ANSTO has contributed to research led by the University of Sydney, involving doping transition metals in a polymorph of bismuth oxide in a search for more structural stability.
Cubic high-temperature polymorph of bismuth oxide, δ-Bi2O3, is the best known oxide ionic conductor but its narrow stability range (729 - 817 °C), which is close to its melting temperature of 817 °C precludes its practical use.
A large collaboration, led by Professor Chris Ling and Dr Julia Wind (as part of her PhD) from the University of Sydney involving researchers from ANSTO and two other universities, has achieved the design and understanding of the complex crystal structure and chemistry behind a commensurate structure within the fast-ion conducting stabilised bismuth oxide, co-doped with chromium and niobium, Bi23CrNb3O45.
The study was published in the Chemistry of Materials.
Dr Zhaoming Zhang from ANSTO provided her expertise in X-ray absorption spectroscopy to the study.
Low and high energy X-ray absorption near edge structure (XANES) data were obtained from the soft X-ray (SXR) and X-ray absorption spectroscopy (XAS) beamlines at the Australian Synchrotron respectively, and medium energy XANES data from the ‘Tender’ beamline at the National Synchrotron Radiation Research Center (NSRRC) in Taiwan, which helped to clarify details of the complex superstructure, in conjunction with neutron, synchrotron X-ray and electron diffraction, high resolution transmission electron microscopy and ab initio calculations.
“Spectroscopy is very important in this case because of the variety of possible oxidation states and local structures for the transition metal dopants,” said Zhang.
“XANES spectra not only gives you information on the oxidation state of the metal dopants but also the local coordination and site geometry around them, which was very informative for this investigation.”
The commensurate modulation was confirmed by selected area electron diffraction (SAED) patterns. (See image below)
The researchers had sought to find a truly commensurate version of the incommensurate Type II phase of bismuth oxide doped with mixed valence transition metals, in which a 3 X 3 X 3 supercell structure was ‘locked in’.
In a "normal" crystal, the crystal is built by repeating the unit cell by translation along the 3 directions of space.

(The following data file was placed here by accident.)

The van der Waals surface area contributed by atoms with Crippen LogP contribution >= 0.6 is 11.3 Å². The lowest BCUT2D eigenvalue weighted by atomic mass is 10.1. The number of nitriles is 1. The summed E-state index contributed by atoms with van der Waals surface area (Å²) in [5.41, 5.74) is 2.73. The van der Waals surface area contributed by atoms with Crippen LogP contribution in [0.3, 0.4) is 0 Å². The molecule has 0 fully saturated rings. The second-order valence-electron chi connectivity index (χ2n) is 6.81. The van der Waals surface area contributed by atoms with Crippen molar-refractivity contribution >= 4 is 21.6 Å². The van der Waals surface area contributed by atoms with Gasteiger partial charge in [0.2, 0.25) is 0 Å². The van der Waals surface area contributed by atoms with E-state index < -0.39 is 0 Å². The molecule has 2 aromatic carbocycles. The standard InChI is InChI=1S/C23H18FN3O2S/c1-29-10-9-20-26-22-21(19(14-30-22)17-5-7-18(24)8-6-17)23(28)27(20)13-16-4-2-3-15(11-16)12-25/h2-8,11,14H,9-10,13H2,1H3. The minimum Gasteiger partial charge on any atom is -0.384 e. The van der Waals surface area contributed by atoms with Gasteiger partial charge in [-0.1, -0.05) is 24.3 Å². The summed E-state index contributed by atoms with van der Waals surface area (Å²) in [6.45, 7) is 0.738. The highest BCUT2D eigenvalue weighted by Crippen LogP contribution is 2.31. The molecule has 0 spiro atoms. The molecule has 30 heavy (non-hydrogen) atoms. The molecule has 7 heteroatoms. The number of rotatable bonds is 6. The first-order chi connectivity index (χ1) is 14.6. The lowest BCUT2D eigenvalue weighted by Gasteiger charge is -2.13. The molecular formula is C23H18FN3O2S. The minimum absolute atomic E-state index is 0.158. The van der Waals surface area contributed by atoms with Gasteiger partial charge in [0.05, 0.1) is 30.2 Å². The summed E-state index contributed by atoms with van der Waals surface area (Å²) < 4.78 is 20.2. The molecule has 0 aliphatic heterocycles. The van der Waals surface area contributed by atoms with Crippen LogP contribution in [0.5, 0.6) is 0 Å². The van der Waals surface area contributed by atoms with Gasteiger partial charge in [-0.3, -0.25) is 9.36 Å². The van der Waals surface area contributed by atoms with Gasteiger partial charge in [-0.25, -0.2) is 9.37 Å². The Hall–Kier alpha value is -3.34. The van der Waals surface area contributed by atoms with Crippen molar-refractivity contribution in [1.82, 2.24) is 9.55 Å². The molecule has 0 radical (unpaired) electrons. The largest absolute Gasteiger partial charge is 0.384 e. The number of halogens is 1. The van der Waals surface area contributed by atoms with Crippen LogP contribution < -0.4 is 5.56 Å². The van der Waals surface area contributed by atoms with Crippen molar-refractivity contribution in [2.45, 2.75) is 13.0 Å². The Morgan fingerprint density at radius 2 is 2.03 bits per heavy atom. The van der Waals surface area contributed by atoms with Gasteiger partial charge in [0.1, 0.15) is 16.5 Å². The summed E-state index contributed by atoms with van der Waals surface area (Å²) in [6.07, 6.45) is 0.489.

For modulated structures, the periodicity is in more than three dimensions. If the ratio of the modulation period to the unit cell length is rational then the modulation is called ‘commensurate’, otherwise it becomes ‘incommensurate’.
Because the modulation vector ε varied with both the type of transition metal dopants and the bismuth to transition metal ratio, the investigators had two independent variables to chemically tune the composition in search of a commensurate ε = 1/3 structure, which was found in Bi23CrNb3O45.
“Interpreting the spectroscopy data was somewhat challenging because of the complexity of the superstructure. The results not only confirmed the presence of hexavalent chromium and pentavalent niobium in Bi23CrNb3O45, but also informed us that each niobium is surrounded by six oxygens and chromium by four oxygens,” said Zhang.
In the superstructure, the oxygens around transition metals are ordered locally forming tetrahedral clusters of NbO6 octahedra and isolated CrO4 tetrahedra, separating relatively disordered fluorite-type regions that facilitate the high oxide-ionic conduction. (See crystal structure above)
“Although doping of bismuth oxide with rare earth metals exhibits higher conductivity, the transition metal doped bismuth oxides may offer better long term stability,” said Zhang.
The commensurate modulation was confirmed by selected area electron diffraction (SAED) patterns
While this was a fundamental study, bismuth oxide is of considerable interest as a material because its mobile oxygen defects can act as carriers of charge in ionic devices, such as solid oxide fuel cells.
Collaborating organisations included the University of Sydney, ANSTO, the University of South Carolina in the US and the Australian National University. Neutron and synchrotron X-ray diffraction data were collected on the Echidna instrument at the Australian Centre for Neutron Scattering (ACNS) and the powder diffraction (PD) beamline at the Australian Synchrotron, with the assistance of Drs Max Avdeev and Justin Kimpton respectively. Drs Peter Kappen and Lars Thomsen assisted with the XANES experiments on the XAS and SXR beamlines at the Australian Synchrotron.
A new, medium energy XAS beamline is being planned at the Australian Synchrotron as part of the Br—GHT initiative. “Once it is constructed, we will no longer need to travel to Taiwan for medium energy XANES experiments,” said Zhang